Plant-based Eating Can Make a Difference

Pending further investigation, it is widely accepted that the first recorded cases of COVID-19 were linked to a meat market in Wuhan, China. Whether you think a plant-based diet is right for you or not, most researchers agree that the way in which we rely on animals for food and profit greatly increases the risk of pandemics. Plant-based diets are also beneficial to the environment, with the meat industry a big contributor to annual global emissions. Many of us have taken steps to reduce our meat consumption in the last few years, something that will no doubt intensify due to the nature of the COVID-19 outbreak.

Public Health Comes First

With the government providing some financial backing for companies amid tiered restrictions on how businesses can continue to operate, it is clear that public health has taken priority ahead of the economy throughout the pandemic. Public health and the environment go hand-in-hand, with the quality of the air that we breath, our diets, and the physical conditions in which we live all linked to the world around us. We can learn from the fact that we have put our immediate health before the economy during the pandemic, by applying the same sentiment to the impact that climate change will have on public health in the long term.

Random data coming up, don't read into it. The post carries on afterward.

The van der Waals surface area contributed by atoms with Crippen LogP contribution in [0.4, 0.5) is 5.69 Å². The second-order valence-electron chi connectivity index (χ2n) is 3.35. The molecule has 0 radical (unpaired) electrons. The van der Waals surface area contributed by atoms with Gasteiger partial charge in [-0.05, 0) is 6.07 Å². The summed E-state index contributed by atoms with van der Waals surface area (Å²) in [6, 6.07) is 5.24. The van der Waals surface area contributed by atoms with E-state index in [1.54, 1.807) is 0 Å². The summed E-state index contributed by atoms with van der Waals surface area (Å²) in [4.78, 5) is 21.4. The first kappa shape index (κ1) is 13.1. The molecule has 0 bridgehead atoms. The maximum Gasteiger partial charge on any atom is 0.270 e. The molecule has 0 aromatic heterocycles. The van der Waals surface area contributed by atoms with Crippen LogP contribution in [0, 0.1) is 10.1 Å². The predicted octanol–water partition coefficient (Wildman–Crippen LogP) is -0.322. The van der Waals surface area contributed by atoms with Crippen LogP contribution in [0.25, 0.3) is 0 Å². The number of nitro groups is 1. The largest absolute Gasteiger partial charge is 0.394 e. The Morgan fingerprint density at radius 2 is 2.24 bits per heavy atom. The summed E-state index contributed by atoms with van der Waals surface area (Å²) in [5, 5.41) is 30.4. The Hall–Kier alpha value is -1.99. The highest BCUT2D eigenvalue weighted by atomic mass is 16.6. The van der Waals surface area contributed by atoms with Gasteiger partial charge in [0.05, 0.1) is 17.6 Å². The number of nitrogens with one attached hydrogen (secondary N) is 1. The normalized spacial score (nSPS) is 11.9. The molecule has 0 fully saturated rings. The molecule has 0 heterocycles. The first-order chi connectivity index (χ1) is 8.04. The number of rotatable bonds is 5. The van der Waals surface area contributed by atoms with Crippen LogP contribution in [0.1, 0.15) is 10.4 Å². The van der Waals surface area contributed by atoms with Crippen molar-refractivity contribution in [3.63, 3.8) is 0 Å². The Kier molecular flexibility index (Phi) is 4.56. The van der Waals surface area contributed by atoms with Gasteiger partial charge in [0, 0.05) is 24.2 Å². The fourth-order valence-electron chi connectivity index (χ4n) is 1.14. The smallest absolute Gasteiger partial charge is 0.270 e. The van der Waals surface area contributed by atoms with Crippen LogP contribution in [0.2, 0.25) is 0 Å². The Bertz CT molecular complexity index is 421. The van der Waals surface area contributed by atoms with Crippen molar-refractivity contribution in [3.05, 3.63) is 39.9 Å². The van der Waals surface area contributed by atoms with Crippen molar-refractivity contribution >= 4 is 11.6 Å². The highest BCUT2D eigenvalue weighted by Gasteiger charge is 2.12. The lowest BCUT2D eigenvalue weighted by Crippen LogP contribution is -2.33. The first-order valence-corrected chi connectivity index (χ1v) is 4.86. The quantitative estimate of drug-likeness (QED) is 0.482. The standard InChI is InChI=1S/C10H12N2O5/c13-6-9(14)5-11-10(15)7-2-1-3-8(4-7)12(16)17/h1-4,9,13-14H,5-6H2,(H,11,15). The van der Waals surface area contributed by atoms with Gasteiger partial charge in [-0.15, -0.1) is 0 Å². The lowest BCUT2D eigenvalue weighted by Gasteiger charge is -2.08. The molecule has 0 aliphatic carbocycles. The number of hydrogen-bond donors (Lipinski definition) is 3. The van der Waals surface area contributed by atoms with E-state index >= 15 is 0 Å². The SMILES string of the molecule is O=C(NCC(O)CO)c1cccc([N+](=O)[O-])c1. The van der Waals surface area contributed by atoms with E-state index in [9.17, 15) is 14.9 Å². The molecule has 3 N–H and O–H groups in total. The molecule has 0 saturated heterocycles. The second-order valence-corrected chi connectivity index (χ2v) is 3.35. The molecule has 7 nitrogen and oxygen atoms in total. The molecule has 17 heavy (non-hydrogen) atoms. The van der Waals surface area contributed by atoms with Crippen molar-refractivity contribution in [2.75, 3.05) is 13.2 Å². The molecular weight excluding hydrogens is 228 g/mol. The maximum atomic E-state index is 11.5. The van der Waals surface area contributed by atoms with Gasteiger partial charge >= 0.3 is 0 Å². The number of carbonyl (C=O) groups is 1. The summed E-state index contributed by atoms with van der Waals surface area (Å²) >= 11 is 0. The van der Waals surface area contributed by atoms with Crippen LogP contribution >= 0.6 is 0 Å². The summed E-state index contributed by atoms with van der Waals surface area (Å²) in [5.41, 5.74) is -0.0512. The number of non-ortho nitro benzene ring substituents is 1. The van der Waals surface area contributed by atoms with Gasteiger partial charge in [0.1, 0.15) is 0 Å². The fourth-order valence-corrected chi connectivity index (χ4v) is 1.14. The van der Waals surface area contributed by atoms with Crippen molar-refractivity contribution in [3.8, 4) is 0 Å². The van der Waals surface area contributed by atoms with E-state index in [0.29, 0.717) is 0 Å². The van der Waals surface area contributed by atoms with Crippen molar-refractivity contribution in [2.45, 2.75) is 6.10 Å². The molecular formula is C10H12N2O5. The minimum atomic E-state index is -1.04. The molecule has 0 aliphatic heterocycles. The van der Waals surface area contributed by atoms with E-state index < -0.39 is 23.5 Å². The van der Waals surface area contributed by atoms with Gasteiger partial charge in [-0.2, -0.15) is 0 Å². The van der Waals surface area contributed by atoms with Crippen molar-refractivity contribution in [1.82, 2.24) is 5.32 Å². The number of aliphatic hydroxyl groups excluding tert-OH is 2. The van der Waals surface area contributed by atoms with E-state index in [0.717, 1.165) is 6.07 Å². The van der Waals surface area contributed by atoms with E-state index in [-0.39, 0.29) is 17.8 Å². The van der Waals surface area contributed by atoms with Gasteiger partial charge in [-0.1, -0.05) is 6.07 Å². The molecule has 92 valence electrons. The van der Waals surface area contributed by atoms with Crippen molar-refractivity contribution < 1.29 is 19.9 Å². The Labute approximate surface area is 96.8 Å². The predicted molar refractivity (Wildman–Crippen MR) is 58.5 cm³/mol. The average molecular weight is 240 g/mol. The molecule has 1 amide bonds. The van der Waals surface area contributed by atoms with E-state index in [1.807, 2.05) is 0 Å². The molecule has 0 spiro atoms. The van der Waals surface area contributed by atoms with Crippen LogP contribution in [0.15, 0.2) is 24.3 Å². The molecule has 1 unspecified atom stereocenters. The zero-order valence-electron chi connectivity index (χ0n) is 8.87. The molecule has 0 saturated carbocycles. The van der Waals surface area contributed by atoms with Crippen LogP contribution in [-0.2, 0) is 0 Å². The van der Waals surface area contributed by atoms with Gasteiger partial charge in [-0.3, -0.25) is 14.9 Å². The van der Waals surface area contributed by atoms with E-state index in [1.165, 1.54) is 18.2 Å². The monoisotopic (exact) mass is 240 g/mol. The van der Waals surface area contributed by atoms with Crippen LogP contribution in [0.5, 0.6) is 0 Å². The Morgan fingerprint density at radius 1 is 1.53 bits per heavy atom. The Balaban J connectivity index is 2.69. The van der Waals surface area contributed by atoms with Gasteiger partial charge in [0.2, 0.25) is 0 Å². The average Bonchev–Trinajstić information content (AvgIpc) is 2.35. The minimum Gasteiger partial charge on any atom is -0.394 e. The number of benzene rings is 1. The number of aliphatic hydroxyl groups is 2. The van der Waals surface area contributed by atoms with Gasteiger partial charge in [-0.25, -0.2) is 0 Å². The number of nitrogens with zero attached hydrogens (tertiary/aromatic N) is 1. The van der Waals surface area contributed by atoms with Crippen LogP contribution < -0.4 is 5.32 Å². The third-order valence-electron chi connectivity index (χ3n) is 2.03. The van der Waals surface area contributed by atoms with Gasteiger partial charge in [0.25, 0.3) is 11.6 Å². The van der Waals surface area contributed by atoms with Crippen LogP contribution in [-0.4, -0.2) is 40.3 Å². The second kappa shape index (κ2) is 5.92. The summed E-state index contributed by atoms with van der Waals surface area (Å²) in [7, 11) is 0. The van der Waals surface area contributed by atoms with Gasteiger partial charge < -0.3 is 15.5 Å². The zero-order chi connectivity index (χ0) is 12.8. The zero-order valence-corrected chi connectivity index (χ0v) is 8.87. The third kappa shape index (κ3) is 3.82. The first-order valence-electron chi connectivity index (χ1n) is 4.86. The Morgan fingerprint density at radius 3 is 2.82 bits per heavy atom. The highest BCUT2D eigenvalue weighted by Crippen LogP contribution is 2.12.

It’s Important to Act Now

Everything that we know about COVID-19 has been learnt in a short space of time and the development and roll-out of several vaccines in less than a year has been nothing short of remarkable. Countries such as New Zealand have been praised for their fast response to the outbreak of COVID-19 which has limited its impact there. The way the world has rallied behind the cause of eradicating the virus can teach us that we are capable of responding to large-scale crises in a swift manner. And with climate change becoming an increasing threat with each passing year, a more urgent response, compared to the action taken over the issue thus far, will likely be required in the years to come.

Global Cooperation is Essential

As well as taking stock of what we, as individuals, can do to protect the environment at home and in the community, the pandemic has proven that we are capable of instigating a globalised response to an issue that affects us all. Restrictions such as social distancing, testing, travel restrictions and the wearing of face masks in indoor public spaces have come into effect in some form in most countries around the world. Using a globalised approach is crucial in attempting to tackle another global threat in climate change, and world governments and organisations need to pull together to formulate a shared response to the issue.

Keep Learning and Innovating